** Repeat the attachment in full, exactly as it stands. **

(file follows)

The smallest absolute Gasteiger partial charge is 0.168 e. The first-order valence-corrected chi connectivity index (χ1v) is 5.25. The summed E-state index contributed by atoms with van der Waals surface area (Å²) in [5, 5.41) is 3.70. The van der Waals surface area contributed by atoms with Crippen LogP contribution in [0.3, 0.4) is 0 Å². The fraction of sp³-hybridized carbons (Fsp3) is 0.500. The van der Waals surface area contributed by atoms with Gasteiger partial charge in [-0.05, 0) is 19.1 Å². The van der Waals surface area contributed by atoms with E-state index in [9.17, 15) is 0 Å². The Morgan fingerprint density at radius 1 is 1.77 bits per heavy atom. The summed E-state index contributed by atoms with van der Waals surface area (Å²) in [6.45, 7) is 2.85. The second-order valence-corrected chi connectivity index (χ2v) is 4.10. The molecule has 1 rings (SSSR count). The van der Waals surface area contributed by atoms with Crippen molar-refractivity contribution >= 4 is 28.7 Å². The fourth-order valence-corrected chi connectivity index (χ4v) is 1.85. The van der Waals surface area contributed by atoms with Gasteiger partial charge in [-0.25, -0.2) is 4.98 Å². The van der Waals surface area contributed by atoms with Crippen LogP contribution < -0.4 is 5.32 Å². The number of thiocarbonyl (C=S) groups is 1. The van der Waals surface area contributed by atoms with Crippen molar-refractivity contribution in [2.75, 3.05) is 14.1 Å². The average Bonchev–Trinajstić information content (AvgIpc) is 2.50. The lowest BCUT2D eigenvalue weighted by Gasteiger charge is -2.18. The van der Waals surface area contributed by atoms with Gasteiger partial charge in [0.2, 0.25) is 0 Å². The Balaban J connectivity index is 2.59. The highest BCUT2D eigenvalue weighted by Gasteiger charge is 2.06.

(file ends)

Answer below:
The smallest absolute Gasteiger partial charge is 0.168 e. The first-order valence-corrected chi connectivity index (χ1v) is 5.25. The summed E-state index contributed by atoms with van der Waals surface area (Å²) in [5, 5.41) is 3.70. The van der Waals surface area contributed by atoms with Crippen LogP contribution in [0.3, 0.4) is 0 Å². The fraction of sp³-hybridized carbons (Fsp3) is 0.500. The van der Waals surface area contributed by atoms with Gasteiger partial charge in [-0.05, 0) is 19.1 Å². The van der Waals surface area contributed by atoms with E-state index in [9.17, 15) is 0 Å². The Morgan fingerprint density at radius 1 is 1.77 bits per heavy atom. The summed E-state index contributed by atoms with van der Waals surface area (Å²) in [6.45, 7) is 2.85. The second-order valence-corrected chi connectivity index (χ2v) is 4.10. The molecule has 1 rings (SSSR count). The van der Waals surface area contributed by atoms with Crippen molar-refractivity contribution >= 4 is 28.7 Å². The fourth-order valence-corrected chi connectivity index (χ4v) is 1.85. The van der Waals surface area contributed by atoms with Gasteiger partial charge in [-0.25, -0.2) is 4.98 Å². The van der Waals surface area contributed by atoms with Crippen LogP contribution < -0.4 is 5.32 Å². The number of thiocarbonyl (C=S) groups is 1. The van der Waals surface area contributed by atoms with Crippen molar-refractivity contribution in [2.75, 3.05) is 14.1 Å². The average Bonchev–Trinajstić information content (AvgIpc) is 2.50. The lowest BCUT2D eigenvalue weighted by Gasteiger charge is -2.18. The van der Waals surface area contributed by atoms with Gasteiger partial charge in [0.2, 0.25) is 0 Å². The Balaban J connectivity index is 2.59. The highest BCUT2D eigenvalue weighted by Gasteiger charge is 2.06.